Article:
The Medicalization of Female Sexual Dysfunction: The Need for Caution
- Cite this article as:
- Bancroft, J. Arch Sex Behav (2002) 31: 451. doi:10.1023/A:1019800426980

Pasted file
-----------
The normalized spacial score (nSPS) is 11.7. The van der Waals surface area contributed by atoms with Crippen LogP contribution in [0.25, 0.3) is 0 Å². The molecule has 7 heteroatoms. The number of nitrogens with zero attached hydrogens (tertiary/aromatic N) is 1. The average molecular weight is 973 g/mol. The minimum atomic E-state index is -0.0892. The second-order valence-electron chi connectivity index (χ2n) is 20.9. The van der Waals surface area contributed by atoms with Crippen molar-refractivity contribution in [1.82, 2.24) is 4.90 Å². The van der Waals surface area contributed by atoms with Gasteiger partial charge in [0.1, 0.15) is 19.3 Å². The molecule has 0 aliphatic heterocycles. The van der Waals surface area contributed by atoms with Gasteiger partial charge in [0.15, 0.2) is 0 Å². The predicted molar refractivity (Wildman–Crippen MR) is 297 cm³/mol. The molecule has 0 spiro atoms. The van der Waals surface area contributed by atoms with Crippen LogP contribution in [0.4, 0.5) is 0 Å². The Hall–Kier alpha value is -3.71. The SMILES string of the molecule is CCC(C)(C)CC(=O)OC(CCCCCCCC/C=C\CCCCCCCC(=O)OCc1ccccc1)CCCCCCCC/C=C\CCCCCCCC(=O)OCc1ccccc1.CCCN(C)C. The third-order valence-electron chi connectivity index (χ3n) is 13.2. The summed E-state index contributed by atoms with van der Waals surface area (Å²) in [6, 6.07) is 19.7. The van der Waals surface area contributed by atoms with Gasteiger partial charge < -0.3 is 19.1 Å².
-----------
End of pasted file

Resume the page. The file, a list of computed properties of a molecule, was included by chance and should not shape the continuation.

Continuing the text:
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The use of drugs such as Viagra to treat sexual dysfunction in women may be beneficial in a proportion of cases. However, there are a number of barriers to understanding and predicting which women are likely to benefit, and caution is required in approaching this clinical issue. Three relevant issues are discussed: (1) Male-female differences in sexuality. Three complimentary ways in which male and female sexuality differs are considered—women have less need for their sexuality to be influenced by reproductive hormones; their needs for sexual enjoyment and orgasm are not well met by conventional vaginal intercourse; and, as a result of the disjunction between female sexual response and reproduction and a possibly greater propensity for central inhibition of sexual response, women are more susceptible to the repressive effects of social constraints on sexuality; (2) Sex therapy. While conventional forms of sex therapy are well designed to address the particular psychological needs of women as well as men, the interface between psychological processes and physiological response is not well understood. For the same reason, we should expect difficulty in predicting when pharmacological effects on sexual response will be beneficial; (3) When is a sexual problem a sexual dysfunction? It is likely that many cases of impaired sexual response or interest in women are psychologically understandable and hence adaptive reactions to problems in the sexual relationship, and hence not dysfunctions. Until we can distinguish between such adaptive inhibitions of response and those that are maladaptive dysfunctions, we will have difficulty in predicting when pharmacological treatment will be helpful.